The Lincoln Plawg - the blog with footnotes
Monday, April 05, 2004
The Kerry/Kos delinking: link = endorsement?
I stay out of these franco-français affairs as a rule.
But, as Kevin Thurman flags up , Kerry's action does raise the question how far linking should be taken as endorsement .
Clearly, for a pleb such as your humble blogger - scarcely a household name in his own household - the matter does not bulk large; the crucial aspect of the current case is the intersection between the regime of hyper-control over utterances aimed at by a candidate for the US presidency - the odd crooked lying apart - and the Wild West  of the blogosphere.
It's not for nothing that the enterprise Kerry is undertaking is described as a campaign. Apart the material requirements, there can be no factor more crucial to success in war than discipline.
And the massed ranks of Dem bloggers are a rabble. The idea of bloggers metaphorically rising out of the trenches at H-hour when the whistle blows and marching in regular order towards the enemy is wholly fantastical.
Two words: friendly fire.
Thurman, it seems, actually created a campaign blog for Gary Hart with links to congenial sites, accompanied by a disclaimer - though apparently the Dean people suggested the links were a bad idea.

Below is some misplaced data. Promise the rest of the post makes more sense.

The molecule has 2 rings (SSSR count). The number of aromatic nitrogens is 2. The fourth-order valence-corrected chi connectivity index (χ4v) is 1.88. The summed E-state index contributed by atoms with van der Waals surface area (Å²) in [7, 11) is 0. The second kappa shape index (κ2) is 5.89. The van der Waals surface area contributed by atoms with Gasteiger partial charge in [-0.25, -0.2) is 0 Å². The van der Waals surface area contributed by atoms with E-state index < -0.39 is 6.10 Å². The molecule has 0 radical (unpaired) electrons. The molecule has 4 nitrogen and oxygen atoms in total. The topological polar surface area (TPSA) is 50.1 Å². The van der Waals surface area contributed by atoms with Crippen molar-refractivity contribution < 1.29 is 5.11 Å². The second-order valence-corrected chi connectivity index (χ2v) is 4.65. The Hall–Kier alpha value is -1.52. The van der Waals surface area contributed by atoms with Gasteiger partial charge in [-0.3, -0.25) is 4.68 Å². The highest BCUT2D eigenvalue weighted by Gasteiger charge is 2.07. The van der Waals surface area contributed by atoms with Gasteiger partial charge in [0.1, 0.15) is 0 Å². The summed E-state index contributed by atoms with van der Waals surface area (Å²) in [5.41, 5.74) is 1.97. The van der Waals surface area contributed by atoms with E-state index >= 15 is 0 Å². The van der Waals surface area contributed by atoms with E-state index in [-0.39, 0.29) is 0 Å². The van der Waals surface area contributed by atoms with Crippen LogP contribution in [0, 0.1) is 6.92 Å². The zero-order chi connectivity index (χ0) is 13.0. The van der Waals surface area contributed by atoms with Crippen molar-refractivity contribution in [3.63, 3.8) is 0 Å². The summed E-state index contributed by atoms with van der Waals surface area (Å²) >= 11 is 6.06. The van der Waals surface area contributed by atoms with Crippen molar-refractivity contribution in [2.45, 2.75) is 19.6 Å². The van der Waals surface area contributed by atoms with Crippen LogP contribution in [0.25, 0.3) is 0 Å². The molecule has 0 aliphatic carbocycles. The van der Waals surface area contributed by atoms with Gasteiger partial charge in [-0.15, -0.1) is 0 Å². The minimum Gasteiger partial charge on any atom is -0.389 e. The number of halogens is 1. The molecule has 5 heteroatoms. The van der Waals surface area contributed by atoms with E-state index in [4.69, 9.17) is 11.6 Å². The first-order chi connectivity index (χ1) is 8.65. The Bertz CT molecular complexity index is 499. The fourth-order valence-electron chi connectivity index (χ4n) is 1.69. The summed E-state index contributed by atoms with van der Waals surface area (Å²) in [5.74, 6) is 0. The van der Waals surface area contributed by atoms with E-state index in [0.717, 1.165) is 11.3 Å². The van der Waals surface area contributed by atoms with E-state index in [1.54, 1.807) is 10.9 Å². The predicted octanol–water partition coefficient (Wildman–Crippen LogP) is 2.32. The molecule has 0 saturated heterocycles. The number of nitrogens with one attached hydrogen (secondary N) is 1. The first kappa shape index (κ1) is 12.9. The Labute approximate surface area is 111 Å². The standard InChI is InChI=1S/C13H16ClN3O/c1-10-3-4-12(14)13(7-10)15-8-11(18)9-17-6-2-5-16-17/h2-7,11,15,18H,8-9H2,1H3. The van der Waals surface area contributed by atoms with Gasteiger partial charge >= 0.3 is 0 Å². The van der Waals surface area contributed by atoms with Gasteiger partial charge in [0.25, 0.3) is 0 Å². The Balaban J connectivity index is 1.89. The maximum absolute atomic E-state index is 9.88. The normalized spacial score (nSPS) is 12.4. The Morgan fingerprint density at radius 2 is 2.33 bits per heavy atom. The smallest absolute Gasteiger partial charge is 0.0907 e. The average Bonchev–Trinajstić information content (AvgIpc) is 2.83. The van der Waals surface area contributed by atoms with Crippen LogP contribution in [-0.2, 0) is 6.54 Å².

Now, having established de facto that linking is equivalent to endorsement, Kerry has his work cut out policing all his links till November 2.
And Thurman brings up Air America. The mood now may be love-in amongst liberal Dems. But chances are - given the format, and, I suspect, the ratings - that things are going to get pretty ugly pretty soon (the Randi Rhodes barrage against Nader gives some idea of what to expect).
If Rush or Imus run off at the mouth, there's no comeback on Bush - unless he's implicated in some way in the particular broadcast. But the evident widespread desperation on the left to make liberal talk radio work, and its necessarily intimate connection with the Kerry campaign (the timing alone...) mean that blowback is eminently possible.
That's not just a linking thing, of course.
I'm puzzling as to why there seems - on cursory search - to have been no other attempt than Curzon-Brown's to seek to make linkeees liable for linkers' libels.
[There has also been something of a period of quiet reflection on the deep linking front. This page handily summarises (with links) around a dozen cases on linking from various jurisdictions, including Ticketmaster from California and Newsbooster from Denmark.]
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